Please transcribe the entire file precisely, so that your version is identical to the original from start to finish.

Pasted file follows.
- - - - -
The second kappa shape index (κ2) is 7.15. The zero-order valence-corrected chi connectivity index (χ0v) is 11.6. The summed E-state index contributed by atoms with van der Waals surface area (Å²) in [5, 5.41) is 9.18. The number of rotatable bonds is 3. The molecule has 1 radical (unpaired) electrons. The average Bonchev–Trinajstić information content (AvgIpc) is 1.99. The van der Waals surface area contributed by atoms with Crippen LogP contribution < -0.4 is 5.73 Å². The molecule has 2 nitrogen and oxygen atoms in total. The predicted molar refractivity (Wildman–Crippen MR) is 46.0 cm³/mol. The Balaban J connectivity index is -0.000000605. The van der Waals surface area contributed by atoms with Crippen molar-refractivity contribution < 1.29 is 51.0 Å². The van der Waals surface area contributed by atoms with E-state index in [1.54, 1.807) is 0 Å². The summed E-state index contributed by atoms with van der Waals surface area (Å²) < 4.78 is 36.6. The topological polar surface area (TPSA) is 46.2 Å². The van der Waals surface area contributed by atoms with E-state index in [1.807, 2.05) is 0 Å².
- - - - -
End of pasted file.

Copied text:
The second kappa shape index (κ2) is 7.15. The zero-order valence-corrected chi connectivity index (χ0v) is 11.6. The summed E-state index contributed by atoms with van der Waals surface area (Å²) in [5, 5.41) is 9.18. The number of rotatable bonds is 3. The molecule has 1 radical (unpaired) electrons. The average Bonchev–Trinajstić information content (AvgIpc) is 1.99. The van der Waals surface area contributed by atoms with Crippen LogP contribution < -0.4 is 5.73 Å². The molecule has 2 nitrogen and oxygen atoms in total. The predicted molar refractivity (Wildman–Crippen MR) is 46.0 cm³/mol. The Balaban J connectivity index is -0.000000605. The van der Waals surface area contributed by atoms with Crippen molar-refractivity contribution < 1.29 is 51.0 Å². The van der Waals surface area contributed by atoms with E-state index in [1.54, 1.807) is 0 Å². The summed E-state index contributed by atoms with van der Waals surface area (Å²) < 4.78 is 36.6. The topological polar surface area (TPSA) is 46.2 Å². The van der Waals surface area contributed by atoms with E-state index in [1.807, 2.05) is 0 Å².